Thursday, 27 March 2014

Adult TV channel blocking patents held invalid

Via Paul England (a professional support lawyer at Taylor Wesing and an occasional guest blogger with the IPKat) comes the following note on a mammoth judgment delivered yesterday by Mr Justice Arnold in the Patents Court, England and Wales, in Starsight Telecast Inc. and United Video Properties Inc. v Virgin Media Limited, Virgin Media Payments Limited and Tivo Inc. [2014] EWHC 828 (Pat). The ruling, which spans 316 paragraphs, is richer in terms of analysis of the facts than in establishing any new principle of law, but still has plenty in it in the manner in which it holds invalid a pair of patents for blocking adult TV channels.  Explains Paul:
Starsight and United Video (collectively "Rovi") claimed that Virgin and TiVo (collectively "Virgin") infringed EP (UK) 1 763 234 which was an "Improved electronic television program schedule guide system and method" and EP (UK) 0 821 856 for "Merging multi-source information in a television system" by supplying two different classes of set-top box ("STBs"). Specifically, both of Virgin's STBs were capable of providing the user with a "TV Guide" and performing functions that allowed the user to "Hide Adult Channels" or have an "Alternative Adult Listing Display" by entering a PIN and accessing the STBs' respective parental controls menu.

In respect of the "Hide Adult Channels" function, claims 1 and 11 of the '234 patent were held not to be infringed, because entry of the PIN would not in itself change the availability of the adult channels, as was required by these claims. It would instead merely allow the user access to the relevant menu to edit the adult channel settings. In relation to the "Alternative Adult Listing Display", Virgin did not dispute infringement of claim 1. However, on the basis that this function would not operate by checking a record of schedule information in a database, as disclosed in the '234 patent, but would check whether the parental control option was turned on or off, the alleged infringement of claim 2 of '234 was disputed. Despite this argument, the judge found that claim 2 was infringed.But, Mr Justice Arnold also held the '234 Patent as a whole to be invalid for obviousness.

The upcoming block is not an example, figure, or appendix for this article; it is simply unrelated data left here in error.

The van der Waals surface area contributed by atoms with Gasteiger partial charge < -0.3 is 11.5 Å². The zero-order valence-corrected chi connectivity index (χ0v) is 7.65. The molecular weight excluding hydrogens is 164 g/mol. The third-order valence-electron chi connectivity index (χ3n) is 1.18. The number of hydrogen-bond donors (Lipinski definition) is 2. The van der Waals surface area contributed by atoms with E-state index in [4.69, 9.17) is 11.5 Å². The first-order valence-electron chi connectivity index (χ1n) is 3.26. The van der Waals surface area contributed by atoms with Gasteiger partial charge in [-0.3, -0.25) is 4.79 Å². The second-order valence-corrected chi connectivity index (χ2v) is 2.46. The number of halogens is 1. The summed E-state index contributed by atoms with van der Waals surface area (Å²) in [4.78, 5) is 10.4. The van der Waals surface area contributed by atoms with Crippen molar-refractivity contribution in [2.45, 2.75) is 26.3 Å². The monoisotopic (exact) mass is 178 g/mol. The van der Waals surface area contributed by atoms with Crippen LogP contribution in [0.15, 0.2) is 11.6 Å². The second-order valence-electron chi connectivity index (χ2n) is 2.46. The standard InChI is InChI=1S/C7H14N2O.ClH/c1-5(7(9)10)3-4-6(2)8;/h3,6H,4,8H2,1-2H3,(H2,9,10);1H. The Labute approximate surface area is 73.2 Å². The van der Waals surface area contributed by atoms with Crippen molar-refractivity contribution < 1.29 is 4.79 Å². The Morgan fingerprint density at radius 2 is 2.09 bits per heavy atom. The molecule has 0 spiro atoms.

Claims 1 and 12 of the '856 patent were held not to be infringed by Virgin's STB as it only had one source and source device, as opposed to a "plurality of sources" as claimed by the '856 patent. In addition, the sequence of steps specified in the '856 patent that would be required to infringe were performed in a different order by Virgin's STB. Further, all the claims under the '856 patent were found to lack novelty and were held obvious over the prior art. '856 was therefore also invalid.As a final note, Mr Justice Arnold stated that even if the claims of the '856 patent were valid, Virgin would not have infringed them. 
The judgment, which followed eight days of hearings, contains one small item that attracted my attention: the notion, at [126], that a witness who was essentially a lone inventor might not be considered as being representative of a member of a skilled team who whom a patent is addressed.

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